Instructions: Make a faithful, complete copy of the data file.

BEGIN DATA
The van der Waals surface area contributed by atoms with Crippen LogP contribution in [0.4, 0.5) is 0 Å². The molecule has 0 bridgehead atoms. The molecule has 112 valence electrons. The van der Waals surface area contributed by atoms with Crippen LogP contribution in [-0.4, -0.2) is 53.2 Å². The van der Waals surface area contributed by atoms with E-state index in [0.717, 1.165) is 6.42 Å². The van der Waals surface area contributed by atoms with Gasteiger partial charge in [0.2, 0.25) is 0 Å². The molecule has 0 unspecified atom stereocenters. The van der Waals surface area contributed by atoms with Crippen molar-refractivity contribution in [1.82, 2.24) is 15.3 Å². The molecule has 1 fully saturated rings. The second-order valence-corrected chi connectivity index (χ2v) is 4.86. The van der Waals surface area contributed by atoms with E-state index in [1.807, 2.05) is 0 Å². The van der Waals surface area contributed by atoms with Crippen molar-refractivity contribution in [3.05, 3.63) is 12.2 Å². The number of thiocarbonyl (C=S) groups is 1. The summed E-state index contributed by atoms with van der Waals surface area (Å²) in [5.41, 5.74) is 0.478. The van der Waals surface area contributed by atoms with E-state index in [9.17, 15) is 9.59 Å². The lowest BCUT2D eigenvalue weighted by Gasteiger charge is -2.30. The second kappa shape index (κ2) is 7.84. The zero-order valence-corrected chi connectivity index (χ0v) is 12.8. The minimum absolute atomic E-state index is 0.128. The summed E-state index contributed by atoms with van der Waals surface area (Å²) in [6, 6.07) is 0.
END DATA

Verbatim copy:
The van der Waals surface area contributed by atoms with Crippen LogP contribution in [0.4, 0.5) is 0 Å². The molecule has 0 bridgehead atoms. The molecule has 112 valence electrons. The van der Waals surface area contributed by atoms with Crippen LogP contribution in [-0.4, -0.2) is 53.2 Å². The van der Waals surface area contributed by atoms with E-state index in [0.717, 1.165) is 6.42 Å². The van der Waals surface area contributed by atoms with Gasteiger partial charge in [0.2, 0.25) is 0 Å². The molecule has 0 unspecified atom stereocenters. The van der Waals surface area contributed by atoms with Crippen molar-refractivity contribution in [1.82, 2.24) is 15.3 Å². The molecule has 1 fully saturated rings. The second-order valence-corrected chi connectivity index (χ2v) is 4.86. The van der Waals surface area contributed by atoms with E-state index in [1.807, 2.05) is 0 Å². The van der Waals surface area contributed by atoms with Crippen molar-refractivity contribution in [3.05, 3.63) is 12.2 Å². The number of thiocarbonyl (C=S) groups is 1. The summed E-state index contributed by atoms with van der Waals surface area (Å²) in [5.41, 5.74) is 0.478. The van der Waals surface area contributed by atoms with E-state index in [9.17, 15) is 9.59 Å². The lowest BCUT2D eigenvalue weighted by Gasteiger charge is -2.30. The second kappa shape index (κ2) is 7.84. The zero-order valence-corrected chi connectivity index (χ0v) is 12.8. The minimum absolute atomic E-state index is 0.128. The summed E-state index contributed by atoms with van der Waals surface area (Å²) in [6, 6.07) is 0.